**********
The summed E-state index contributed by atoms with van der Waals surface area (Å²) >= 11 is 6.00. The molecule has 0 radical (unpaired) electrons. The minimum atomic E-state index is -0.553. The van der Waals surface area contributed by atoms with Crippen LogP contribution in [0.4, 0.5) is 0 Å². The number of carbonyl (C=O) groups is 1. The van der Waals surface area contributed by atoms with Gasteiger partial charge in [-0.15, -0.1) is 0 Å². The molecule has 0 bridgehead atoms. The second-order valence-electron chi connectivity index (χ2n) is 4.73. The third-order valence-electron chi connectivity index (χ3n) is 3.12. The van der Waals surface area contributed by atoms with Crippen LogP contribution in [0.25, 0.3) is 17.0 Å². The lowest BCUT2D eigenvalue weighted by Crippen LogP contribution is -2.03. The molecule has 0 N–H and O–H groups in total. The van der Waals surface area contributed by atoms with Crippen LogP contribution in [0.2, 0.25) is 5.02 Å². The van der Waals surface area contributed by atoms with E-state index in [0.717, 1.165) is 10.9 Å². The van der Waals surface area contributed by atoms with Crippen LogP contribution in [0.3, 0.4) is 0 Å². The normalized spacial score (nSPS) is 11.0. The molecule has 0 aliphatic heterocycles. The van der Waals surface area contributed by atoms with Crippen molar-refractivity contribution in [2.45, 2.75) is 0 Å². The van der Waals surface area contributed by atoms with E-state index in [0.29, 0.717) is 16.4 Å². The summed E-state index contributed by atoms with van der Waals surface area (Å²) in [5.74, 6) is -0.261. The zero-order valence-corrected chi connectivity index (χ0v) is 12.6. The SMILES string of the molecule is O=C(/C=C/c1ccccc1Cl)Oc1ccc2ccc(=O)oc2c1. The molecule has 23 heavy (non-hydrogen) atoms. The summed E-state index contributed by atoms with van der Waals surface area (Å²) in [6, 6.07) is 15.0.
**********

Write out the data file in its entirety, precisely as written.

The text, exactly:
The summed E-state index contributed by atoms with van der Waals surface area (Å²) >= 11 is 6.00. The molecule has 0 radical (unpaired) electrons. The minimum atomic E-state index is -0.553. The van der Waals surface area contributed by atoms with Crippen LogP contribution in [0.4, 0.5) is 0 Å². The number of carbonyl (C=O) groups is 1. The van der Waals surface area contributed by atoms with Gasteiger partial charge in [-0.15, -0.1) is 0 Å². The molecule has 0 bridgehead atoms. The second-order valence-electron chi connectivity index (χ2n) is 4.73. The third-order valence-electron chi connectivity index (χ3n) is 3.12. The van der Waals surface area contributed by atoms with Crippen LogP contribution in [0.25, 0.3) is 17.0 Å². The lowest BCUT2D eigenvalue weighted by Crippen LogP contribution is -2.03. The molecule has 0 N–H and O–H groups in total. The van der Waals surface area contributed by atoms with Crippen LogP contribution in [0.2, 0.25) is 5.02 Å². The van der Waals surface area contributed by atoms with E-state index in [0.717, 1.165) is 10.9 Å². The van der Waals surface area contributed by atoms with Crippen LogP contribution in [0.3, 0.4) is 0 Å². The normalized spacial score (nSPS) is 11.0. The molecule has 0 aliphatic heterocycles. The van der Waals surface area contributed by atoms with Crippen molar-refractivity contribution in [2.45, 2.75) is 0 Å². The van der Waals surface area contributed by atoms with E-state index in [0.29, 0.717) is 16.4 Å². The summed E-state index contributed by atoms with van der Waals surface area (Å²) in [5.74, 6) is -0.261. The zero-order valence-corrected chi connectivity index (χ0v) is 12.6. The SMILES string of the molecule is O=C(/C=C/c1ccccc1Cl)Oc1ccc2ccc(=O)oc2c1. The molecule has 23 heavy (non-hydrogen) atoms. The summed E-state index contributed by atoms with van der Waals surface area (Å²) in [6, 6.07) is 15.0.